Can Paramount Pictures Copyright the Klingon Language?

An interesting copyright case is beginning to move through the courts with far ranging repercussions for free speech.

Paramount Pictures is claiming that the language of the Klingons – the alien race that started out as human enemies in the Star Trek universe but ended up our friends – is copyright and belongs solely to them. They base this claim on the fact that the studio hired  a linguist to create the Klingon language in the film Star Trek III: The Search for Spock – Marc Okrand. The studio is suing the producers of a fan-produced film called Axanar, set in the Star Trek universe.

An amicus brief has been filed in the case by Language Creation Society that makes several of its points in the Klingon language.

Hit and Run:

The amicus brief is peppered with Klingon words and phrases, even quoting The Big Lebowski in Klingon, “not Qam ghu’vam” (“This will not stand, man”) in response to the idea that anyone expressing anything in Klingon would be a copyright infringer if Paramount owned the actual language. The brief mentions Eddie Dean, whose dad taught him Klingon at an early age.

“To claim copyright in a language is to claim ownership over all possible thoughts and artistic expression that might employ that language,” the attorneys argue in the amicus brief. “If not ownership, such a claim at least provides some support for the idea that the copyright owner could, at some point, simply pull the plug on any future development in the language.”

The Framers, the brief argues, would have an analogy—the Académie Française, which regulates the entirety of the French language.

“In effect, significant parts of French are constructed,” the attorneys argue. “The Framers would have been shocked to learn that they might be prohibited from writing and speaking in French were the Academy to register copyright in its constructions. However, that would be the eventual result, if this court commits the qaq of blessing Paramount’s claim to the intellectual property inherent in a language.”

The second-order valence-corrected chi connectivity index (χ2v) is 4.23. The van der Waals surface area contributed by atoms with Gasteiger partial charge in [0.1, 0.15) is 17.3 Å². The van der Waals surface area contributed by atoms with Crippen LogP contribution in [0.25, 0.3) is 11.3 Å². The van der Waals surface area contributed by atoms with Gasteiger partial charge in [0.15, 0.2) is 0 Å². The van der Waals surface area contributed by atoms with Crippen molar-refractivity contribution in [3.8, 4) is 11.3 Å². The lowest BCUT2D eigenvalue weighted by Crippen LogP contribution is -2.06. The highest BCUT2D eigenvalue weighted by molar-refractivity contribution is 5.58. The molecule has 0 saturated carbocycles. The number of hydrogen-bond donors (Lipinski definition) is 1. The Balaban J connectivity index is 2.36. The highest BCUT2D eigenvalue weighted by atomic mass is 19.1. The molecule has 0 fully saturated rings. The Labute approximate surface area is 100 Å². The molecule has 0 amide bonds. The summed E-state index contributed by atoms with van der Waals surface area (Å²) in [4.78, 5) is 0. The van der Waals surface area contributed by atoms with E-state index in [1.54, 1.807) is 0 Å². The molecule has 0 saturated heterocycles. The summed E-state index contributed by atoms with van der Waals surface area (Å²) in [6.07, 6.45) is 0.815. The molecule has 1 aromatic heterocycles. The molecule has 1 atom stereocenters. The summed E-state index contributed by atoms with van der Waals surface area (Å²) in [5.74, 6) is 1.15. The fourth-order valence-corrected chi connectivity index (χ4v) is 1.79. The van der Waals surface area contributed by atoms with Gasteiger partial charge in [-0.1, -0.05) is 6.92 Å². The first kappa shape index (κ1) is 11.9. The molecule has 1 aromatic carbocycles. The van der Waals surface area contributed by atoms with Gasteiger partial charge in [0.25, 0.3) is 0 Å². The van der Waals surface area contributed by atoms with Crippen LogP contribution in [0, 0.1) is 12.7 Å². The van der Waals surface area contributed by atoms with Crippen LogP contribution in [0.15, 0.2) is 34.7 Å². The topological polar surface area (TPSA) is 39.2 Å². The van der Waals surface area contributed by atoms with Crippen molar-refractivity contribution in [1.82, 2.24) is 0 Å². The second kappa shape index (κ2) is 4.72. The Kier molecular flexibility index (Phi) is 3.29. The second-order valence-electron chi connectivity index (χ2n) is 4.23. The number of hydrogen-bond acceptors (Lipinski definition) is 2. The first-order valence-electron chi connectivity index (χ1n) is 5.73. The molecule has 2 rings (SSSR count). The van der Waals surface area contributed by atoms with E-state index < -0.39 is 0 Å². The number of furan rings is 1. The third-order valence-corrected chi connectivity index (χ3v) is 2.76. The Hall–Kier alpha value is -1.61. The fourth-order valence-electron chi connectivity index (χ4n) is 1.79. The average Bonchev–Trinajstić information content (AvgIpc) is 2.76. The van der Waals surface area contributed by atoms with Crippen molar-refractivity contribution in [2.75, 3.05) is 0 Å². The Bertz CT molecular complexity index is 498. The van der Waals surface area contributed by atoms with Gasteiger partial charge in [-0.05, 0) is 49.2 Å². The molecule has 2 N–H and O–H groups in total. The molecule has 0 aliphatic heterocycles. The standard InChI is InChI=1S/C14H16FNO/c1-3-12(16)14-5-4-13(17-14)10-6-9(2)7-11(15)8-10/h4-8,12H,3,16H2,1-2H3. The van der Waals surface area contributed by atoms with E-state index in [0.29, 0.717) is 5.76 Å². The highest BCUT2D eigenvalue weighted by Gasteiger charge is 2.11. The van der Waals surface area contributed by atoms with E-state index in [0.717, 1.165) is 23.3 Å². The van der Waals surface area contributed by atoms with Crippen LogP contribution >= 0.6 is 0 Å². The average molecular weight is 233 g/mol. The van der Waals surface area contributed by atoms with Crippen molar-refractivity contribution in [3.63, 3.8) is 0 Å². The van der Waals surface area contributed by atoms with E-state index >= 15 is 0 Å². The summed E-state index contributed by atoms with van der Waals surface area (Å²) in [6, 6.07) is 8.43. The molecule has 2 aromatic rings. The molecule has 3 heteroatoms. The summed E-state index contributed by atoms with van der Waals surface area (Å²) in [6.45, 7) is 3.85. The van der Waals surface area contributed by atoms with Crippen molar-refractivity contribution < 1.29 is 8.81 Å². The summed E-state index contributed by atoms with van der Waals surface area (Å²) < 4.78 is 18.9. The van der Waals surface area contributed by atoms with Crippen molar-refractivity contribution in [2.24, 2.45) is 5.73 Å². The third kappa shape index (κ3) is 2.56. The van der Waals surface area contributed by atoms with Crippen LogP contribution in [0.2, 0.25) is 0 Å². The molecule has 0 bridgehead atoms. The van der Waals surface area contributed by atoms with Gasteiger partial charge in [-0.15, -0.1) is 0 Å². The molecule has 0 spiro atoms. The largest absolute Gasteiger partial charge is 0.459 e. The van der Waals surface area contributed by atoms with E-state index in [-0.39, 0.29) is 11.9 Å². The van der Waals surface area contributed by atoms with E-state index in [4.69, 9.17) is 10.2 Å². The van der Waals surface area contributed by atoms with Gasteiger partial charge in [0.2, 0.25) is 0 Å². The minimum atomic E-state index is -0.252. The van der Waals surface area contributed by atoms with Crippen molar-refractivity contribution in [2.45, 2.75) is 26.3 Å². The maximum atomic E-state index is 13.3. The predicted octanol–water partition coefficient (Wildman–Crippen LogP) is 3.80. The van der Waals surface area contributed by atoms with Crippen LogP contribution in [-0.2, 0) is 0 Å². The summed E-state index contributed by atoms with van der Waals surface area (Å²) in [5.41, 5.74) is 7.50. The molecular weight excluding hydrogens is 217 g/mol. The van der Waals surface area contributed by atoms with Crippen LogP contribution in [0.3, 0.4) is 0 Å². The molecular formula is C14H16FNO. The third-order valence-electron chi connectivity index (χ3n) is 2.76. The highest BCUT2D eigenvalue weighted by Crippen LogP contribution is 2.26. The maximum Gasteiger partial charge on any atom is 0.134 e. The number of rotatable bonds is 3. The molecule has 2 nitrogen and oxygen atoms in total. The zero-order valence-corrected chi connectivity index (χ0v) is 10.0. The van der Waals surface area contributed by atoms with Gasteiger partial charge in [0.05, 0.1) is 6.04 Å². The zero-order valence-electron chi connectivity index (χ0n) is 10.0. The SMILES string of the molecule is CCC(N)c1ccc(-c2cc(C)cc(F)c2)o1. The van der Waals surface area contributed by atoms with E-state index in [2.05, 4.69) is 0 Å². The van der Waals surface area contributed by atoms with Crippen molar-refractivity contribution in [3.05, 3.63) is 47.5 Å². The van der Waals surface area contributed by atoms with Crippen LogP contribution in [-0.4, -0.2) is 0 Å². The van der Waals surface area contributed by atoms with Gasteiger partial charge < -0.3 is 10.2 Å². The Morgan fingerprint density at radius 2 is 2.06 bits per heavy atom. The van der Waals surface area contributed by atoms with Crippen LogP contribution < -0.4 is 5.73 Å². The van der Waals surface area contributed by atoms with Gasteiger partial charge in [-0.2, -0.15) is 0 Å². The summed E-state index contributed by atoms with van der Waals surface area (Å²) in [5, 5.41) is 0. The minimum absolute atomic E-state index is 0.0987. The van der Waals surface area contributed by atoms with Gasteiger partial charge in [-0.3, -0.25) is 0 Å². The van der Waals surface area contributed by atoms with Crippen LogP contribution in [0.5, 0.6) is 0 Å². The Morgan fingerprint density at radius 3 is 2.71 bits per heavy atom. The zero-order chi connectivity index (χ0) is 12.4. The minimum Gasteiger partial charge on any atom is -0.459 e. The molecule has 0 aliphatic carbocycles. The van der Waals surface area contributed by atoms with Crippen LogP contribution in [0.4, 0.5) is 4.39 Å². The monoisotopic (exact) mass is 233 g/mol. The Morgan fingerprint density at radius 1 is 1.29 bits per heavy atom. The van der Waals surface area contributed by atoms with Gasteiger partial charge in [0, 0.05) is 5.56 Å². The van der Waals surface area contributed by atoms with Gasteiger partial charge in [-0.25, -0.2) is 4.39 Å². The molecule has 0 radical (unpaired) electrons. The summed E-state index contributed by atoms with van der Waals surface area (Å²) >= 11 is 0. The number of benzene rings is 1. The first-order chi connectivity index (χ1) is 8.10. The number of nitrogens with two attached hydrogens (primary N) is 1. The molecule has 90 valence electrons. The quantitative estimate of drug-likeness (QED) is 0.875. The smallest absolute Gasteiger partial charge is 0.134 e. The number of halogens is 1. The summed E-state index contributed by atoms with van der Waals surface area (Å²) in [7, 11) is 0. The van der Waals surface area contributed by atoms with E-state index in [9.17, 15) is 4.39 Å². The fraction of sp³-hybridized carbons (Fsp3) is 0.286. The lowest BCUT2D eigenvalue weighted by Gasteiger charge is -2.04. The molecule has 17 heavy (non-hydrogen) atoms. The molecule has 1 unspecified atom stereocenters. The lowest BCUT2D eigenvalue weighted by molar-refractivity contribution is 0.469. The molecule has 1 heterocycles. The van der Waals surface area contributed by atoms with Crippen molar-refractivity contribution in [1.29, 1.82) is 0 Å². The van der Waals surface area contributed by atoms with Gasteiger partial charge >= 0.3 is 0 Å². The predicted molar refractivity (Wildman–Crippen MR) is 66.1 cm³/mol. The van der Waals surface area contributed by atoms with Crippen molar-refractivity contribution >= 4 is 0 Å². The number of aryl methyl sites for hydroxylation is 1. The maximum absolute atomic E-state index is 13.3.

The attorneys point to previous case law, including on constructed programming languages. In Computer Assocs. Int’l v. Alta, the court found terms in programming languages that were required to accomplish tasks in an operating system were not copyright-protected. In Zalewski v. Cicero Builder, meanwhile, the, brief points out that  court found that “if an idea ‘can only be expressed in a limited number of ways,’ those means of expression ‘cannot be protected, lest one author own the idea itself.'”

“Copyright law protects the means of expressing ideas or concepts, but it does not give the copyright holder the right to exclude others from making use of the ideas or concepts themselves,” the brief argues. “Neither is one permitted to register copyright in a word.”

One can understand the position of the defendants. It’s soundly based on the First Amendment. While the actual creation of the language may have been Paramount’s doing, no one should have a monopoly on the words and the thoughts behind them.

Paramount is not only suing because of the use of the Klingon language, they claim Axanar violates copyrights on hundreds of other examples, including the use of the term “phasers” and portraying several alien characters from the franchise, including Vulcans.

But it’s hard to know what a federal judge is going to do with regard to the First Amendment. The amended suit was filed in March so it will be a while before a judgment is handed down.